By: nScreenMedia’s Lloyd Dixon
Many people assumed that Google would remain unchallenged in the AVOD space. However, Facebook and Amazon are now offering credible competition.
The monopoly of YouTube in AVOD
When it comes to advertising-supported video-on-demand YouTube knows no equal. With over 1.5 billion unique viewers every month, YouTube is clearly the dominant platform. All other AVOD companies added together make up less than the Google-owned company’s share of the market.
However, all has not gone well for YouTube recently. Scandals involving extremist content paired with mainstream ads has led to the demonetizing of many creators’ videos. Many legitimate creators were inadvertently caught in the crossfire and lost some of, or all, their ad-driven revenue. As YouTube continues to make changes to address the advertisers’ concerns, the lack of communication with creators continues to be a daily frustration.
The result is that many in the YouTube creator community are unhappy. Until recently, the creators had few alternatives to YouTube to make money. However, that situation could be changing as Amazon and Facebook jockey for position as a viable alternative.
The only thing that kills a giant is another giant
Some creators are opting for Facebook as an alternative to YouTube. Although Facebook doesn’t have an established revenue model for the average creator some, like Laura Clery, are making money. With seven-figure annual earnings, brand sponsorships and millions of fans, she is part of a select few that are participating in Facebook’s most recent advertising experiment. This ad program allows users to place 15-second ads in the middle of their videos.
Many have stated that Facebook’s play for YouTube’s business is not a serious foray into the area. They point to other times when the social giant has attempted to persuade YouTube influencers. For example, the company paid as much as $220,000 individually to top YouTube influencers to encourage them to post videos on Facebook LIVE. Though this effort was regarded as mostly a failure, in many ways YouTube and Facebook are growing more similar.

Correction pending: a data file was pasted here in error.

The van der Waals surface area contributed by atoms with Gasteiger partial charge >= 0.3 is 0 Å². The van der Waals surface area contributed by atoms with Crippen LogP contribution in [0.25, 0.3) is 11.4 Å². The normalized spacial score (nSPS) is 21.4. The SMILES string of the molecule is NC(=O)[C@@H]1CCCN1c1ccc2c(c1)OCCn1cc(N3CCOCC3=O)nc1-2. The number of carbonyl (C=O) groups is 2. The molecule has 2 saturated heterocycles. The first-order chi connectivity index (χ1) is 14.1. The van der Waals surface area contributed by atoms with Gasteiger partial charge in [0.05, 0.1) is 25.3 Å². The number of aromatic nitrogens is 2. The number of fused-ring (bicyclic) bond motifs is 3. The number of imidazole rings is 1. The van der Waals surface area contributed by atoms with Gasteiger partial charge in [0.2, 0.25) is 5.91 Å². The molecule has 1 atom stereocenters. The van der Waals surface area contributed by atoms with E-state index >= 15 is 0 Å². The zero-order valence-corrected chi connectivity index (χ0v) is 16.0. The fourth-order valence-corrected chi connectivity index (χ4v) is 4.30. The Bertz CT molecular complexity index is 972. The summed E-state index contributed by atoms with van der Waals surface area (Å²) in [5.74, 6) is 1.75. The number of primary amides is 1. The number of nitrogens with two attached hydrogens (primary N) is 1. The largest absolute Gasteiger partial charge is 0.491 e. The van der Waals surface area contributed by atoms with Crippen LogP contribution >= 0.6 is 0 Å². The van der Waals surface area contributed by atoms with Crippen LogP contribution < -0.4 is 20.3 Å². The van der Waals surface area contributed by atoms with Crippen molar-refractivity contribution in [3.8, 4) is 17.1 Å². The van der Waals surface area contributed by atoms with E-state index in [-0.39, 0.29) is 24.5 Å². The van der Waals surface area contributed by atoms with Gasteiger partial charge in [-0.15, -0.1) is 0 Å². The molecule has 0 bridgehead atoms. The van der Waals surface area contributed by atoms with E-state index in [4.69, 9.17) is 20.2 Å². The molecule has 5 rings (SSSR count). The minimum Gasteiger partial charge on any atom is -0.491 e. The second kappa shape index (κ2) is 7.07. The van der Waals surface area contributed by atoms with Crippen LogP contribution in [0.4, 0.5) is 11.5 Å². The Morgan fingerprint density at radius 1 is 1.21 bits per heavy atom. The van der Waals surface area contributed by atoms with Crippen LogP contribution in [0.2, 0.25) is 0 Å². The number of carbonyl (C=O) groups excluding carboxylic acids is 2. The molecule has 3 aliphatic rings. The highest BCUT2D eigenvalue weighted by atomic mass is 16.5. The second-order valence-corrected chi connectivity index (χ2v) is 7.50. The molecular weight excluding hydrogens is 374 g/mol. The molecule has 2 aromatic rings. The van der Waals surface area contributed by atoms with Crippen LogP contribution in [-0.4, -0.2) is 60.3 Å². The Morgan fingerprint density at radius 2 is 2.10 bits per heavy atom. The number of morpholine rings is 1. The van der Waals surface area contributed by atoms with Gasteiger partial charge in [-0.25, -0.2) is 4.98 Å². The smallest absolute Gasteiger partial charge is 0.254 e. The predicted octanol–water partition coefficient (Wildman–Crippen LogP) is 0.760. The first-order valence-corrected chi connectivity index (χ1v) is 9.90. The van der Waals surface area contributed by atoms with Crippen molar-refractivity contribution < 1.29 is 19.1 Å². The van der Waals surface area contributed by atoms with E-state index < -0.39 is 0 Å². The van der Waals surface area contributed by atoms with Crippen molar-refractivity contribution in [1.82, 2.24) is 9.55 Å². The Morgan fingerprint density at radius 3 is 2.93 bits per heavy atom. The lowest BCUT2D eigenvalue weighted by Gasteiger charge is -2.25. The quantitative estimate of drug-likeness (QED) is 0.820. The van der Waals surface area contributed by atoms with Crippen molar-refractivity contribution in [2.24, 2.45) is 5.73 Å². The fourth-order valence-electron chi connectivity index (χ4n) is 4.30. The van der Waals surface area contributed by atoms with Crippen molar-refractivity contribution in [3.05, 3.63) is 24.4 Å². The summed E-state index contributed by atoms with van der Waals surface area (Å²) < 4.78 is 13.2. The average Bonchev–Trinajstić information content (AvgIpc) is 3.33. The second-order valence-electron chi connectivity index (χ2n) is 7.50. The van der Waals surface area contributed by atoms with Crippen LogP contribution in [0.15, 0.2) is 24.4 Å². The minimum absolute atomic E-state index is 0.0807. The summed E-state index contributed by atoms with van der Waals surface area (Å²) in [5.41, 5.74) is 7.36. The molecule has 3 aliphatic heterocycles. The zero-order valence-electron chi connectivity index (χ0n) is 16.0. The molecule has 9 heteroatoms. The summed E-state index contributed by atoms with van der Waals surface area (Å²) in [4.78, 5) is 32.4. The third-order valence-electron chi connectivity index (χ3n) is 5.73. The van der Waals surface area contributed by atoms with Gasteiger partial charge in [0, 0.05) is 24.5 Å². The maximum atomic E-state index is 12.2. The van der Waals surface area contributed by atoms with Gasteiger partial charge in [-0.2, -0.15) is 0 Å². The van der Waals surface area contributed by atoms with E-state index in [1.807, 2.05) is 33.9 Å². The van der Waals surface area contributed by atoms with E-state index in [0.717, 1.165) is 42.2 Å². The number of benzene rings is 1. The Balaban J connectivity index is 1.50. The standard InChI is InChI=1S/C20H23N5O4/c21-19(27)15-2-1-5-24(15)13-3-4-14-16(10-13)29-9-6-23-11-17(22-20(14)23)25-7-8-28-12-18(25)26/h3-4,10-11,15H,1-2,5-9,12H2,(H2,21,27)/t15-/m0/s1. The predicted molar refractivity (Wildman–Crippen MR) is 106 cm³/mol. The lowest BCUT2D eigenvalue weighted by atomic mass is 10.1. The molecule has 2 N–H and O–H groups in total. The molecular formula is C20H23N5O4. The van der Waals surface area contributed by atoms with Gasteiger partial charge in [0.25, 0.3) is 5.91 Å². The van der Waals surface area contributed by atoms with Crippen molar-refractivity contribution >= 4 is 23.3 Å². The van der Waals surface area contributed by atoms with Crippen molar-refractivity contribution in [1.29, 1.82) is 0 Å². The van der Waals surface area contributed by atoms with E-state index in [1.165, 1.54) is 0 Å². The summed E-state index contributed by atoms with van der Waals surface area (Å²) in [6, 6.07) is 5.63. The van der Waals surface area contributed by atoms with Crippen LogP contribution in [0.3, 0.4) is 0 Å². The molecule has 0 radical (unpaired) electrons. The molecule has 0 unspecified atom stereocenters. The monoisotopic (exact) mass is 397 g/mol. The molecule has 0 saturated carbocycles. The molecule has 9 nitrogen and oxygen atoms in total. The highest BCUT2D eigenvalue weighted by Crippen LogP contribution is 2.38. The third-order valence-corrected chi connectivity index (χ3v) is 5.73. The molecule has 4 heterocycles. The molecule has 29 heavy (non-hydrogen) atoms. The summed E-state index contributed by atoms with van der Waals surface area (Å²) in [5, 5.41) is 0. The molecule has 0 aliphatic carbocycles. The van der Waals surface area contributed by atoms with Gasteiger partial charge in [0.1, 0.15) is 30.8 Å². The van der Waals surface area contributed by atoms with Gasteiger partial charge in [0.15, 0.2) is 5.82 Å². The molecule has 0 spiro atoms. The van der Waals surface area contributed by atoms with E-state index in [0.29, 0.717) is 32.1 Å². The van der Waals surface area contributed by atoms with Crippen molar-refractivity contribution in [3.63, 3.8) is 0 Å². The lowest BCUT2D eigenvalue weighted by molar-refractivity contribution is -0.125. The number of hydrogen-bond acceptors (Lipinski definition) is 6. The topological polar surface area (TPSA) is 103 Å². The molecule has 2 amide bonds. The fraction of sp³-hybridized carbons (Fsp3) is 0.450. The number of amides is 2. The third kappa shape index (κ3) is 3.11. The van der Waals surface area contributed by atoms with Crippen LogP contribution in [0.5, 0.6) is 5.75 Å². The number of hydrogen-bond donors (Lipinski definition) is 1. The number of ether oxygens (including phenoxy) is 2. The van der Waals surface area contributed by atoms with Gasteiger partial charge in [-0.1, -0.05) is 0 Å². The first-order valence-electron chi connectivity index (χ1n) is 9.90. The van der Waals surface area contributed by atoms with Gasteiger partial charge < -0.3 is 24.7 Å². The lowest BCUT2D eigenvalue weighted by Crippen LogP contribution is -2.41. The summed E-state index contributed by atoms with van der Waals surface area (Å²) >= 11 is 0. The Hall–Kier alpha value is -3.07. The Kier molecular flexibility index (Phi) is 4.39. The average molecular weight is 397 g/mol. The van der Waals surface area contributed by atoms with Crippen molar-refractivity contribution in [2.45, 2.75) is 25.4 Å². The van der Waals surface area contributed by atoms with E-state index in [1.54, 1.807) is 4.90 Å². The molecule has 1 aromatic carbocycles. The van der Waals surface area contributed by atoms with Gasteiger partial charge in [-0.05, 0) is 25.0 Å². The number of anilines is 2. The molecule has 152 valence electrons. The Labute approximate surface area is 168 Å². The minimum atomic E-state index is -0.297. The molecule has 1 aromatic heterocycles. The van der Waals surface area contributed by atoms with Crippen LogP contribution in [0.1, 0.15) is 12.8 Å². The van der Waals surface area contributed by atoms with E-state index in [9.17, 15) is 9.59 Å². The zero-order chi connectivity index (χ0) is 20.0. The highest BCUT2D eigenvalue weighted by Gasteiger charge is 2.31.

Facebook introduced its Watch tab and YouTube now allows users to share videos more easily. Both are investing in original programming as well. With more changes on the way, we can expect more overlap between the two tech leaders. However, there is another giant joining the social video party.
Amazon taking on YouTube
Amazon has announced a platform to offer publishers another place to distribute video. Moreover, publishers can start making money from day one.
Amazon Video Direct went live last year and many MCNs are leveraging the platform to drive larger revenues than through YouTube. Unlike YouTube, Amazon provides a dual revenue model for the MCNs. They receive a 55% cut of the ad revenue and 15 cents per hour streamed. Amazon also evenly splits all sales of products and revenues from the publisher’s profile.
In addition to Video Direct, Amazon is also rolling out new changes to convince influencers and merchants to create more video. Many people use YouTube for product reviews and recommendations. Amazon is going one better by allowing creators to make videos around products and to receive money for the number of videos viewed and the product sales those video views drive. This gives the creators more control and visibility into what their customers are buying, as well as giving them more money.
YouTube remains the dominant service for the average creator, but times are changing. Josh Cohen creator of Tubefilter, a site devoted to the online industry, said:
“As long as YouTube continues to be a place where creators can amass a large audience, it’s always going to be a draw until another platform can match its revenue dollars.”
Well in more ways than one… now they have.